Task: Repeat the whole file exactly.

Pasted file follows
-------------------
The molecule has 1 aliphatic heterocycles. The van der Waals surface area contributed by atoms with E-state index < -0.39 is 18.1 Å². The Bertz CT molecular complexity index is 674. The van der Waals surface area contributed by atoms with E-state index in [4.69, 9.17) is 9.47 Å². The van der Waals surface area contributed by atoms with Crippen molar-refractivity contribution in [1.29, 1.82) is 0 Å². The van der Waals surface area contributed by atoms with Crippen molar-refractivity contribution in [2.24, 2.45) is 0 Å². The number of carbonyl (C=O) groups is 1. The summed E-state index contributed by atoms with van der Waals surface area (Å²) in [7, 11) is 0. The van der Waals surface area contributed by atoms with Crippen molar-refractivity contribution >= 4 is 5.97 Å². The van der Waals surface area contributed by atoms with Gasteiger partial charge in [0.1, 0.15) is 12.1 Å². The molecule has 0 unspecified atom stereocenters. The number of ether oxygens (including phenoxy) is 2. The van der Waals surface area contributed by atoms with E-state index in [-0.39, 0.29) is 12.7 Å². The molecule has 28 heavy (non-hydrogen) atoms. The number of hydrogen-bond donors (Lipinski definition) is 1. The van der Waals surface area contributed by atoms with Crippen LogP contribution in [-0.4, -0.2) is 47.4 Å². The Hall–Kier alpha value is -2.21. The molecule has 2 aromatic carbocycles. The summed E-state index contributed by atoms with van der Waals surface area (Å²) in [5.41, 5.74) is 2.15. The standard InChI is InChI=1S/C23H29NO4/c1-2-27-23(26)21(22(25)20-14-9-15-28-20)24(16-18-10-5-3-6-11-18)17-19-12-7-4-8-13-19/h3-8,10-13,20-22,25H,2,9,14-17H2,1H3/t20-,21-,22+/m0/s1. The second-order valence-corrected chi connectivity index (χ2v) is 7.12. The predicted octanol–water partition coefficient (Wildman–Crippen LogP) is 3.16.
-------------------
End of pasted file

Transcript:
The molecule has 1 aliphatic heterocycles. The van der Waals surface area contributed by atoms with E-state index < -0.39 is 18.1 Å². The Bertz CT molecular complexity index is 674. The van der Waals surface area contributed by atoms with E-state index in [4.69, 9.17) is 9.47 Å². The van der Waals surface area contributed by atoms with Crippen molar-refractivity contribution in [1.29, 1.82) is 0 Å². The van der Waals surface area contributed by atoms with Crippen molar-refractivity contribution in [2.24, 2.45) is 0 Å². The number of carbonyl (C=O) groups is 1. The summed E-state index contributed by atoms with van der Waals surface area (Å²) in [7, 11) is 0. The van der Waals surface area contributed by atoms with Crippen molar-refractivity contribution >= 4 is 5.97 Å². The van der Waals surface area contributed by atoms with Gasteiger partial charge in [0.1, 0.15) is 12.1 Å². The molecule has 0 unspecified atom stereocenters. The number of ether oxygens (including phenoxy) is 2. The van der Waals surface area contributed by atoms with E-state index in [-0.39, 0.29) is 12.7 Å². The molecule has 28 heavy (non-hydrogen) atoms. The number of hydrogen-bond donors (Lipinski definition) is 1. The van der Waals surface area contributed by atoms with Crippen LogP contribution in [-0.4, -0.2) is 47.4 Å². The Hall–Kier alpha value is -2.21. The molecule has 2 aromatic carbocycles. The summed E-state index contributed by atoms with van der Waals surface area (Å²) in [5.41, 5.74) is 2.15. The standard InChI is InChI=1S/C23H29NO4/c1-2-27-23(26)21(22(25)20-14-9-15-28-20)24(16-18-10-5-3-6-11-18)17-19-12-7-4-8-13-19/h3-8,10-13,20-22,25H,2,9,14-17H2,1H3/t20-,21-,22+/m0/s1. The second-order valence-corrected chi connectivity index (χ2v) is 7.12. The predicted octanol–water partition coefficient (Wildman–Crippen LogP) is 3.16.